The U.S. Department of Transportation (DOT) turned down requests from two Caribbean airlines to offer nonstop service between New York and Georgetown, Guyana.

DOT said Caribbean Airlines and Fly Jamaica "had not provided compelling evidence" that the flights would be in the public interest, according to an order signed by Paul Gretch, director of DOT's Office of International Aviation.

"In light of these existing Georgetown-New York services and the lack of a showing by the applicants that there is a truly demonstrable need for additional Georgetown-New York services, we are unable to find that the proposals satisfy the public-interest test," the order stated.

With Delta ceasing its New York-Guyana service last May, Caribbean Airlines and Fly Jamaica looked to fill the void. But their bids to enter the market were opposed by Airlines for America (the trade group representing U.S. airlines) and the Air Line Pilots Association.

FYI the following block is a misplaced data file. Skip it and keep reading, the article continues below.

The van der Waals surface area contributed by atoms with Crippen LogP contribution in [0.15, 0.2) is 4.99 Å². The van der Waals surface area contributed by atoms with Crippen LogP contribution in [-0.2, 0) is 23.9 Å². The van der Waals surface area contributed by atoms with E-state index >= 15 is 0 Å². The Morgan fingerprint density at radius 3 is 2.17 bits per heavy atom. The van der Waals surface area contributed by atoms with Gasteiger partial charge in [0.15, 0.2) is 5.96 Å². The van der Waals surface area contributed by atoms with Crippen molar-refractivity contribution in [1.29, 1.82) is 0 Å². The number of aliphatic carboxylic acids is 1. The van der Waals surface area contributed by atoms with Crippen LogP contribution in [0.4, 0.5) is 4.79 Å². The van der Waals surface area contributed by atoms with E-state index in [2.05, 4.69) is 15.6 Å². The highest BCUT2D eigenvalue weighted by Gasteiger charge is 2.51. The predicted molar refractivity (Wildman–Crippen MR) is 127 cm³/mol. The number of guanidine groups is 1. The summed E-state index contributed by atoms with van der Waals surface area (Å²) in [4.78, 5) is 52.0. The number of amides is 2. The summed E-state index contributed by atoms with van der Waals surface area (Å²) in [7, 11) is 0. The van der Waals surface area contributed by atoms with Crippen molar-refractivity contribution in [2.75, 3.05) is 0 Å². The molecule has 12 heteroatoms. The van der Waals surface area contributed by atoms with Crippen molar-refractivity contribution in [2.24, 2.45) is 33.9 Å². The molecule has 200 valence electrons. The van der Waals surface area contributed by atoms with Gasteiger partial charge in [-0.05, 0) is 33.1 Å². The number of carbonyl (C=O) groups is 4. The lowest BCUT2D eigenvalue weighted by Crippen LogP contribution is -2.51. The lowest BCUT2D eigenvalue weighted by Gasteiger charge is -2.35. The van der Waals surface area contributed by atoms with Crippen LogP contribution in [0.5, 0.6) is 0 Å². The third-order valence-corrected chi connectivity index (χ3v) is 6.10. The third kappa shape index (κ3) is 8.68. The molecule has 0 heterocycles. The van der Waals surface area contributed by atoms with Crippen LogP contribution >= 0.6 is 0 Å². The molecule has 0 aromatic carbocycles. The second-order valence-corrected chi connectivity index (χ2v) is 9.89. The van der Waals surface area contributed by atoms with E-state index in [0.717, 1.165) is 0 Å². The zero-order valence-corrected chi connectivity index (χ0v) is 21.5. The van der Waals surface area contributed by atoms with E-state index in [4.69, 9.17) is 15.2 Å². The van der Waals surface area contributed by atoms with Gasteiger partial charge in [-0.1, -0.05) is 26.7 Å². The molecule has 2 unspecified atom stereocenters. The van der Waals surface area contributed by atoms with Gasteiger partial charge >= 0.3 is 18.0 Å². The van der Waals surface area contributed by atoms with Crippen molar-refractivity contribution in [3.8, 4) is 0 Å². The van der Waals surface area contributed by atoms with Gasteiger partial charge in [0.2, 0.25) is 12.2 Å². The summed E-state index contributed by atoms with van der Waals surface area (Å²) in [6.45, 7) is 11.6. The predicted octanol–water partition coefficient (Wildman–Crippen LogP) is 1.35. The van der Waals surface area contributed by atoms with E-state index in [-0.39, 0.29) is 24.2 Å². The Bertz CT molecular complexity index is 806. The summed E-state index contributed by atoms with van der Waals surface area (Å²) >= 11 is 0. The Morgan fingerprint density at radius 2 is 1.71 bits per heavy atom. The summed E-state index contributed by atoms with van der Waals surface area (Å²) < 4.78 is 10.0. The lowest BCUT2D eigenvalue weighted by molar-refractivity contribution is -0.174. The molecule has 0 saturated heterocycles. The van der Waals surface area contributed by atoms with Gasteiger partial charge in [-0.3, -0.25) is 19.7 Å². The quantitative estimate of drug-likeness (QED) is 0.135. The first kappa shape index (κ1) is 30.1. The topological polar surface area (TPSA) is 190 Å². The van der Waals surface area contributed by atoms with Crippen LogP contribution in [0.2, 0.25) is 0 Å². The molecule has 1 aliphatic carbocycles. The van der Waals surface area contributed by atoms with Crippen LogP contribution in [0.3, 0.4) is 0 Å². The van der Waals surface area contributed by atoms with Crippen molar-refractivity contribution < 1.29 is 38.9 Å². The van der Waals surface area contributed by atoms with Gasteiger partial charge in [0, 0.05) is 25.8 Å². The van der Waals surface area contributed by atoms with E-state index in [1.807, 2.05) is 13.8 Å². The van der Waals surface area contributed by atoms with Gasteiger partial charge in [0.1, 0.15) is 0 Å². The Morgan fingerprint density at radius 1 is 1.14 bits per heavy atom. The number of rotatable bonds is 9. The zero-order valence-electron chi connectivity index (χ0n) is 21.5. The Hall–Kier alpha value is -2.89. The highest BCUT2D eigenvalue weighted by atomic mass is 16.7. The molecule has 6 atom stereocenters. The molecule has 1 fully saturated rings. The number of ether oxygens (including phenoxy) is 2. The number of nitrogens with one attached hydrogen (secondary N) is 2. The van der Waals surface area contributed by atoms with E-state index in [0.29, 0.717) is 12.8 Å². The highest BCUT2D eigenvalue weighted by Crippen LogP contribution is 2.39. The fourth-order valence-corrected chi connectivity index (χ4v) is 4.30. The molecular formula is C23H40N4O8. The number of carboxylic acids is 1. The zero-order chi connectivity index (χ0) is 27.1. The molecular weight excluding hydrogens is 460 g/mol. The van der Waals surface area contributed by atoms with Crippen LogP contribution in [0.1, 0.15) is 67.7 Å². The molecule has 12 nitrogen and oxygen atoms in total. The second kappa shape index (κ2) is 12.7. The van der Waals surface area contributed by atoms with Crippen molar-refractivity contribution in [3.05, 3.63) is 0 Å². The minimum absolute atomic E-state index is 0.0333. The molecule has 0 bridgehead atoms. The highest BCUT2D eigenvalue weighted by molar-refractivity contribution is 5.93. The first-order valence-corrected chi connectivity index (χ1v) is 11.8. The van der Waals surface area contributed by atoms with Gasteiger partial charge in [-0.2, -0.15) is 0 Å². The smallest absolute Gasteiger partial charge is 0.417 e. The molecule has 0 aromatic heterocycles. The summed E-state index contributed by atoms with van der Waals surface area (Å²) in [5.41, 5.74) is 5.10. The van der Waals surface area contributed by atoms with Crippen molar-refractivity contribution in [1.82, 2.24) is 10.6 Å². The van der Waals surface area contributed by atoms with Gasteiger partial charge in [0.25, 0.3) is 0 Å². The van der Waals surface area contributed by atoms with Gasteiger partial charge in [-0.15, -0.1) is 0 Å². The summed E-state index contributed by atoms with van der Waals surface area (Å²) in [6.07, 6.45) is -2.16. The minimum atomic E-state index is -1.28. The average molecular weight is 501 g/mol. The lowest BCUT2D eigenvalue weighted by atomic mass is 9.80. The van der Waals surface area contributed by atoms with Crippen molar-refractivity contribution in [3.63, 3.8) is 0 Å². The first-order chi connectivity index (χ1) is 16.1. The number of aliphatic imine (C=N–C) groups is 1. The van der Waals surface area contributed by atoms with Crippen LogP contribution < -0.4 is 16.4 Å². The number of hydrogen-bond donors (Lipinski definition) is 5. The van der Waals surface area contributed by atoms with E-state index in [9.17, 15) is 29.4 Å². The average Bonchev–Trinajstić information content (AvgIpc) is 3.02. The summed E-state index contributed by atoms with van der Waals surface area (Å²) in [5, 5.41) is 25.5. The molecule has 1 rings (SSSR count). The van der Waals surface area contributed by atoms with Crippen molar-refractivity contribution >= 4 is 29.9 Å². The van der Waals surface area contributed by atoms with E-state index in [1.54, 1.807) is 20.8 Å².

Airlines for America and ALPA had argued that Caribbean Airlines and Fly Jamaica are not entitled to serve a route between the U.S. and Guyana because they are based in third countries — Trinidad & Tobago and Jamaica, respectively.

Both Caribbean Airlines and Fly Jamaica may continue to operate one-stop service between Guyana and New York, routing through Port-of-Spain, Trinidad, and Kingston, Jamaica, respectively.

Follow Gay Nagle Myers on Twitter @gnmtravelweekly.

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